Chase Family Cellars, Zinfandel, Hayne Vineyard, St. Helena 2003 ($40) – From the same vineyard of the outstanding Turley below, this wine has a stunning dark fruit nose and outstanding black cherry and black pepper flavors with moderate tannins. Another wine of great balance and it’s interesting to see how different this is to the Turley, vintage notwithstanding.
Chiarello Family Vineyards, Zinfandel, “Felicia” Old Vine, Napa Valley 2004 (barrel sample) – Only 100 cases produced of this elegant and complex marriage of black cherry, blackberry, blueberry and spices. A silky mouthfeel and fine tannins sets up a long finish.
D-Cubed Cellars, Zinfandel, Howell Mountain 2003 ($37) – I love the concentration of mountain fruit and this wine packs in excellent blackberry flavors with perfect balance of fruit and moderate tannins. The first outstanding wine tasted early in the day and their Napa Valley bottling also scored a 9.
Mauritson Family Winery, Zinfandel, Rockpile Ridge, Cemetery Vineyard 2004 (barrel sample) – An almost unbelievable example of terroir in Zinfandel. Although this vineyard is adjacent to the excellent Rockpile block, the wines are quite different. I asked the winemaker how much Petite Sirah he added to give the blueberry flavors behind the boysenberry and spice; he said “none” as this is 100% Zin. An outstanding wine that I am looking forward to tasting again once they get it in the bottle later this year. I tasted 3 other excellent wines from this producer, as well.
Turley Wine Cellars, Zinfandel, Hayne Vineyard, Napa Valley 2004 (barrel sample) – Huge and extracted blackberry and blueberry with spices and a long finish. Yes, it has a touch of jam in the mid-palette but the balance is perfect. Another wine tasted early in the day that made a big impression, but not as big as other Turley Zin’s I’ve tasted.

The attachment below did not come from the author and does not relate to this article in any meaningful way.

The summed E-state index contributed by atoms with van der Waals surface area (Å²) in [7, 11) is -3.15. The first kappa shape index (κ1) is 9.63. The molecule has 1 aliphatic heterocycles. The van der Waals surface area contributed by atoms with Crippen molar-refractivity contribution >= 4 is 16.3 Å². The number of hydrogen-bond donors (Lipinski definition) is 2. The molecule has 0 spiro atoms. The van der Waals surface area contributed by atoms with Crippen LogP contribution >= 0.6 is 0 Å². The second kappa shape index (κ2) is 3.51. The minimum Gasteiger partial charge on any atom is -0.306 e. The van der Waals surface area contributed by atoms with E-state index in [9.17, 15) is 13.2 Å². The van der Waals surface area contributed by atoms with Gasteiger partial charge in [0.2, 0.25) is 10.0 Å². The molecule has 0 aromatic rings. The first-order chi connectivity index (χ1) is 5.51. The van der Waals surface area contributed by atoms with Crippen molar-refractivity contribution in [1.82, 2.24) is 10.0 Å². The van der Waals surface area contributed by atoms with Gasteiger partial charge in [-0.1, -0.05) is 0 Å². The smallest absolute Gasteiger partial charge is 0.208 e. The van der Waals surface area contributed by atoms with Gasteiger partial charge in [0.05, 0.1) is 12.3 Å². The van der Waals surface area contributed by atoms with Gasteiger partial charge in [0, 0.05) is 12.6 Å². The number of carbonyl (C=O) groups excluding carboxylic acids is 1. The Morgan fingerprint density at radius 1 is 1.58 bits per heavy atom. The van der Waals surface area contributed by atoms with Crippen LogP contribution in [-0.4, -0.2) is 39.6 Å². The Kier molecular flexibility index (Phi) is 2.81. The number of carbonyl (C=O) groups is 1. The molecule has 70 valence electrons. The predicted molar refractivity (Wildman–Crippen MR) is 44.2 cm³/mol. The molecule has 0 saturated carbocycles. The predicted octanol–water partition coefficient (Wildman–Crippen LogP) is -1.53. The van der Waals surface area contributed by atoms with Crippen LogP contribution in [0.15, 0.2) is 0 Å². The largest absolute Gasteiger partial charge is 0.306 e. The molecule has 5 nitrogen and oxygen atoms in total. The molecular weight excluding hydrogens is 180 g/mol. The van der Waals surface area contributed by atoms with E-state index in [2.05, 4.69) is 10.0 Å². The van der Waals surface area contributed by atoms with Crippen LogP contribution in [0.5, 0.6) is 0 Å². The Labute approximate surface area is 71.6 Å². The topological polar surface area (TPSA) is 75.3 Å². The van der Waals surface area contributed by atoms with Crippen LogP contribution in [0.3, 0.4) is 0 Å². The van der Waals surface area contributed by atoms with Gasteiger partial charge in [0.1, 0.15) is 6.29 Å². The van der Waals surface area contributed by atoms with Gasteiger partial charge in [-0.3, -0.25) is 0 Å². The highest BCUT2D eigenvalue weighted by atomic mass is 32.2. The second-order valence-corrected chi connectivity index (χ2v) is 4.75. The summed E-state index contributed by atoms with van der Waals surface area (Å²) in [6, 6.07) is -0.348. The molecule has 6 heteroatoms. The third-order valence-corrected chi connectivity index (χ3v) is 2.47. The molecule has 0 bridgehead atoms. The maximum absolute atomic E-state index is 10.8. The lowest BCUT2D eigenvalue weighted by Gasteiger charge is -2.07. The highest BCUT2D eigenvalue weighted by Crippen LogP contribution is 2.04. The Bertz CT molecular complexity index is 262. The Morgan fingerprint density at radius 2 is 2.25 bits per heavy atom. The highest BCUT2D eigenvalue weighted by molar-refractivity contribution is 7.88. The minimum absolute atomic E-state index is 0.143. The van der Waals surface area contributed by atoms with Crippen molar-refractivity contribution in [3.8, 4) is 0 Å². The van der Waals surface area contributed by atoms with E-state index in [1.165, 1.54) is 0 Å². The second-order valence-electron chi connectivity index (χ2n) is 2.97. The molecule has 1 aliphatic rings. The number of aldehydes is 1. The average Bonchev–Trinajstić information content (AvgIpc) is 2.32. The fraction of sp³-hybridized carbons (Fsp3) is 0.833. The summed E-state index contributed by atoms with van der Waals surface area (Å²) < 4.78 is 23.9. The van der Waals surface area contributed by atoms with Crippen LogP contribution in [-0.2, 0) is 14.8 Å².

T-Vine Cellars, Zinfandel, Brown Vineyard, Napa Valley 2003 ($29) – A more classic Zinfandel with brambles, blackberry and spices finishing long with silky tannins. A shade better than the Brown Estate Vineyards version I tasted, but they were out of the 2003 vintage by the time I got to their booth in the afternoon. A great vineyard to watch in the future.
I have about 30 wines I rated 9/10 which I will sort and put into some podcasts and probably post tasting notes here too. Although most of the wines were very good, I did encounter a few 6 out of 10’s, which surprised me. Pouring defective wines at such an event is not the best way to make an impression. Of the wines above, it’s very difficult to pick a “best of the best”, but I obviously liked the Hayne Vineyard quite a bit.
This was a great treat and I am definitely looking forward to next year. I also have a great amount of respect from the pros who taste this many wines on a more regular basis. Keeping track of all the aromas and flavors is a lot of work, especially when surrounded by thousands of wine lovers in the afternoon.
My comments the other day sparked a good discussion about the usefulness of ratings for sorting through the massive amount of wines out there and keeping track of them in cellar management systems or tasting logs. Since I am not a super-taster like Mr. Parker, I will continue to use my 20 point scale. I also liked David’s suggestion of calibrating the scale with a “7”, which might lead to an interesting show theme.
Thanks for all your thoughts on the subject.
Tom at FERMENTATION has nailed the Stormhoek meme and, as a bonus, has provided the most compelling reason for wineries to blog:
“The bigger story, that Decanter didn’t touch on, and what is a brilliant flash of insight, is the notion that “corporate blogging” in the wine world can play a key role in the positioning and explanation of a wine or winery if the practices is authentic and strips away much of the divide that puts wineries on one side and the customer on the other.”
I think I’ve beaten this point into the ground, so I will now turn my attention to why wineries should podcast…